He can be reached at themeekonomicsproject@gmail.com or by calling 613-295-4141.

 

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Decision-Making


How to focus on the choices that matter the most…

Each and every one of us makes countless decisions every day. Some don’t matter much, like what to wear or what to eat for lunch. Others carry a little more weight. Last week I talked about the general weight of decisions in our lives, go back an re-read it here [Cast Your Burdens].  This week I want to focus a bit more on the specific and unique decision making needs of business owners. Business owners make decisions about how to manage cash flow, how to protect the company (with insurance mostly), and which benefits plan to choose so that they can attract and retain the best employees.

Have you ever found it difficult making important decisions? You’re not alone.

As I talked about last week, researchers have found that we only have limited decision-making power. So called, “decision fatigue” effects us all as the day progresses. Check out this article from the New York Times to back me up. As the day rolls along and the number of decisions we need to make pile up, our brains get tired and start to look for an easier way out. That can mean delaying decisions, paralysis by analysis or it could lead to reckless decisions made primarily just to get it over with so that we can move on.

One option some entrepreneurs have found to help manage decision fatigue is to eliminate, or create a habit around certain choices. I’m currently reading Charles Duhigg’s 2012 book “The Power of Habit”. At one point in the book he talks about what he calls the Keystone Habits that can shape entire organizations and remove a cumbersome layer of decision making, streamlining processes and leading to increased efficiencies and ultimately higher profits. Case in point, two of the world’s most successful entrepreneurs simplified some of their decisions by wearing the same clothing every day: Steve Jobs was famous for his black turtlenecks, and Mark Zuckerberg favours grey T-shirts. I have even taken on a modification of this habit myself, I line up my pants and shirts in my closet on laundry day and simply put on whatever is at the front of the line every morning. Granted, not quite a streamlined as wearing the same thing every day but it is one less decision I need to make in the morning, freeing my mind up for more important things later.

Another idea is to devote more time to important decisions earlier in the day, that way you are fresh and can devote better energy to things before the relentless piling on of minor choices makes it harder to concentrate and make the best decisions. Consider scheduling an hour or so every morning to contemplate some of the bigger choices you need to make that day.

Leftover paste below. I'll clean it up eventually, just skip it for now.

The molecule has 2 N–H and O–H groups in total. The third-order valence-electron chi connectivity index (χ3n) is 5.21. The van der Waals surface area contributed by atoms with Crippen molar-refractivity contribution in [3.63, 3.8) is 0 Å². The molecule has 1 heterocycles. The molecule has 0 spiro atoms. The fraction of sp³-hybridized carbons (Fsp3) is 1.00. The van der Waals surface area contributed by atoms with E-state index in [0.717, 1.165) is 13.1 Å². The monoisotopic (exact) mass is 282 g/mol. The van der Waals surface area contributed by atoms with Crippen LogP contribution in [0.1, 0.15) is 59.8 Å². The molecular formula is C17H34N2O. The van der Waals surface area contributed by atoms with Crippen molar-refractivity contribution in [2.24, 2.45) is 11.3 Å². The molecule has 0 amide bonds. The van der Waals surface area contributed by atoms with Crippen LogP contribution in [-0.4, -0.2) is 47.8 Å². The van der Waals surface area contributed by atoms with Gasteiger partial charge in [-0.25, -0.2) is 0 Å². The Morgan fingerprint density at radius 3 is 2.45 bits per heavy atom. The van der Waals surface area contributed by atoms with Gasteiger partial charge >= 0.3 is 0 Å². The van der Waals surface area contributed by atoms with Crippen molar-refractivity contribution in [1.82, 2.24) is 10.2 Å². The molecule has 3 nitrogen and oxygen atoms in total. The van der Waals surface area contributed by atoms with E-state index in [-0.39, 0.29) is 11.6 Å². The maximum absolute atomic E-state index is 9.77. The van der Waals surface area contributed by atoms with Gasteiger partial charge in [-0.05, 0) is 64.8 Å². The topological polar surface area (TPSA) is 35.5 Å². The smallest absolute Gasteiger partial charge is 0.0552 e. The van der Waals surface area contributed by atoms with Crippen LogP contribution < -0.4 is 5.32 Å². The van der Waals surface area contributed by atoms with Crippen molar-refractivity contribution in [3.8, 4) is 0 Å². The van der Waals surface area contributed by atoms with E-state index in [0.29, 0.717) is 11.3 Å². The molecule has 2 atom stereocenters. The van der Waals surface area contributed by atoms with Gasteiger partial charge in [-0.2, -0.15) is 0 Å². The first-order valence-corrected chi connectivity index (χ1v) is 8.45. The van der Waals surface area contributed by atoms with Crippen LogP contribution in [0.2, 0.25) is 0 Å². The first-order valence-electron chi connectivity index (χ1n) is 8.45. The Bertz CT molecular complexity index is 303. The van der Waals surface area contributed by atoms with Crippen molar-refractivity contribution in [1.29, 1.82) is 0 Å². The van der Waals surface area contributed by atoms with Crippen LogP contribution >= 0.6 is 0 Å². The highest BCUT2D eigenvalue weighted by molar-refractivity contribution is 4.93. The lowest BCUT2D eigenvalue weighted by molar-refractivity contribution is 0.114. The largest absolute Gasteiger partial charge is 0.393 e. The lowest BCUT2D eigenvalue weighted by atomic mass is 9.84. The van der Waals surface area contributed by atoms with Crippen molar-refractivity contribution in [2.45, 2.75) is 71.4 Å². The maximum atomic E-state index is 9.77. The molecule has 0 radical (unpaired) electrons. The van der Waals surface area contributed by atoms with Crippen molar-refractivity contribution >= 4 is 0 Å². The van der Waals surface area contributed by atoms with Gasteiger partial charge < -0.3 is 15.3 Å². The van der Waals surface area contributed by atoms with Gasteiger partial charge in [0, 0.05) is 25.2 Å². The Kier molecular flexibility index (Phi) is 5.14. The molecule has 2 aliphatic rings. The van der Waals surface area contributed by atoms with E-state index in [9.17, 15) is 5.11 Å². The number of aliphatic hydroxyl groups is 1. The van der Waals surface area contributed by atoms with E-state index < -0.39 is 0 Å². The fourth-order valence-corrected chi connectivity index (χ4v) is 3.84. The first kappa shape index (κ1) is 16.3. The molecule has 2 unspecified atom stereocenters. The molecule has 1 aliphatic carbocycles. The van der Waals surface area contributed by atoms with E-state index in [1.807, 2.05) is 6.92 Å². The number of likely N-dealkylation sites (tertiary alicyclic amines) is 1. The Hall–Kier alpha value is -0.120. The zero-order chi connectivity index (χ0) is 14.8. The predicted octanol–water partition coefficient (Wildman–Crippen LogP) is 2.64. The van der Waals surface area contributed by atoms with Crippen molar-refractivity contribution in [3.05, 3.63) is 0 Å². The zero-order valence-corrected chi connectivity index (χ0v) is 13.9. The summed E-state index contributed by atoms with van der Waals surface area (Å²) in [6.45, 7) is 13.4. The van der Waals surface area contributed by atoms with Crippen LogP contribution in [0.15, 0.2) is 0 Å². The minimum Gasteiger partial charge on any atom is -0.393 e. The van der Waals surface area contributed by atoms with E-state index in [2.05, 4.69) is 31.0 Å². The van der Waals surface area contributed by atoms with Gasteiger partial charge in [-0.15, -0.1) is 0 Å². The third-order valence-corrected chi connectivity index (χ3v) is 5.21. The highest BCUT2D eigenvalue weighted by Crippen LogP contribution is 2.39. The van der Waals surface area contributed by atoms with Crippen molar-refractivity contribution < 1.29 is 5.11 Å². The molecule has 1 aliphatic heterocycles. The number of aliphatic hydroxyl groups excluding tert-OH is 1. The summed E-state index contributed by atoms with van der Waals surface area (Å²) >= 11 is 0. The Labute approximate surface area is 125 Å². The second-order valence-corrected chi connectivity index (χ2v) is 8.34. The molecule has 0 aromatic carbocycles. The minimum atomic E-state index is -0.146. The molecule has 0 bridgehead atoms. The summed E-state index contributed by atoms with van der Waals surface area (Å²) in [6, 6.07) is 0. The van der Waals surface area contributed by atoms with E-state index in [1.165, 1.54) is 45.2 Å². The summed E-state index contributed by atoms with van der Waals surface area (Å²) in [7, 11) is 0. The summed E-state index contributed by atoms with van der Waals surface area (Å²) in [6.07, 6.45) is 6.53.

It’s important to start by identifying which of your regular decisions are most important. Most business owners agree that decisions related to cash flow management are the highest on their list of priorities. A recent survey showed that over half (59 per cent) of small business owners were concerned about cash flow with 20 per cent saying they are seriously concerned. This would seem to point to the fact that they are likely to get the most outside advice in this area but over a third of them (38 per cent) said they were dealing with their cash flow issues alone, without any help from an external advisor.  Know to be clear, I am not an accountant but one of the biggest advantages that I can bring to the table for my clients is help with decision-making around cash flow management. For example, I can help put together an optimal mix of bank accounts, lines of credit and investments to maximize returns mitigate risks and cushion your business from cash flow crunches.

And speaking of risk, another important area is risk management. Having a clear risk management goal like, building a diversified customer base or multiple revenue streams helps you make better business planning decisions and move the business forward. But keep in mind that when it comes to insurance, any delays in decision-making actually increase your exposure. Business owners must make it a top priority to finalize insurance policies as soon as they are financially able. This includes all forms of general liability and business interruption insurance to critical illness, disability and key person insurance for the owners and employees.

Lastly, there’s another area of risk management decision-making that most business owners forget about until it’s too late. If you have employees, you know how much your business relies on the productivity and loyalty of all of your people. And you’re probably also aware of how much turnover can cost. That’s why it’s so surprising to me that according to the research cited above just 17 per cent of business owners consider group benefits including health and retirement savings plans when building a risk management strategy. Even a simple, entry-level benefits plan for as few as 2 or 3 people can do wonders for moral and help to retain and attract better employees.

Postponing important financial decisions may mean missing out on opportunities to grow, develop and protect your business. So if you’ve been mulling without deciding, consider what you need to move forward. Are you considering all of the options? Do you have enough information to make an informed choice? Can a financial advisor offer any input? What other barriers are standing in the way?

Small business owners are busy people, I get that. Anything that can help streamline your decision-making process and make it more efficient is of great value. I am here to help. I can provide clarity and give you a big-picture perspective on decisions that benefit you, your company and your employees in both the short and long term. Contact me any time.

Lauren C. Sheil is a serial entrepreneur who has been in business for over 25 years. His latest book “Meekoethics: What Happens When Life Gets Messy and the Rules Aren’t Enough” is available on Amazon.com.